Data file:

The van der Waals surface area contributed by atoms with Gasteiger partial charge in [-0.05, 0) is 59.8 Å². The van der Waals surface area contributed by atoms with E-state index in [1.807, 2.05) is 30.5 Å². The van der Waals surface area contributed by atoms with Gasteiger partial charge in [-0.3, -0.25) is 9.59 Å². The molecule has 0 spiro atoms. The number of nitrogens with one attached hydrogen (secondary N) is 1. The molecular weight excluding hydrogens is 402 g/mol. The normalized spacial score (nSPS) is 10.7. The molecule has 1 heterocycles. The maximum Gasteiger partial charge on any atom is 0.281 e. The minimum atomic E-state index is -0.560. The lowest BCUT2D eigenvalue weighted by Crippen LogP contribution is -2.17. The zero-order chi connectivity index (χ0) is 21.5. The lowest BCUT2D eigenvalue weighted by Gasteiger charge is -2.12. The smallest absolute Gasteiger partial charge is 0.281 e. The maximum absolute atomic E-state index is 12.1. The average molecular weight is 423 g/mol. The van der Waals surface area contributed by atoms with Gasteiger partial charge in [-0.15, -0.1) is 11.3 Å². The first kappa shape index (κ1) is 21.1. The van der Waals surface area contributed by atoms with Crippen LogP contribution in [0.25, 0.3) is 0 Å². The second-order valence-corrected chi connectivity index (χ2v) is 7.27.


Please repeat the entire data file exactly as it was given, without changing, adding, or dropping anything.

The van der Waals surface area contributed by atoms with Gasteiger partial charge in [-0.05, 0) is 59.8 Å². The van der Waals surface area contributed by atoms with E-state index in [1.807, 2.05) is 30.5 Å². The van der Waals surface area contributed by atoms with Gasteiger partial charge in [-0.3, -0.25) is 9.59 Å². The molecule has 0 spiro atoms. The number of nitrogens with one attached hydrogen (secondary N) is 1. The molecular weight excluding hydrogens is 402 g/mol. The normalized spacial score (nSPS) is 10.7. The molecule has 1 heterocycles. The maximum Gasteiger partial charge on any atom is 0.281 e. The minimum atomic E-state index is -0.560. The lowest BCUT2D eigenvalue weighted by Crippen LogP contribution is -2.17. The zero-order chi connectivity index (χ0) is 21.5. The lowest BCUT2D eigenvalue weighted by Gasteiger charge is -2.12. The smallest absolute Gasteiger partial charge is 0.281 e. The maximum absolute atomic E-state index is 12.1. The average molecular weight is 423 g/mol. The van der Waals surface area contributed by atoms with Gasteiger partial charge in [-0.15, -0.1) is 11.3 Å². The first kappa shape index (κ1) is 21.1. The van der Waals surface area contributed by atoms with Crippen LogP contribution in [0.25, 0.3) is 0 Å². The second-order valence-corrected chi connectivity index (χ2v) is 7.27.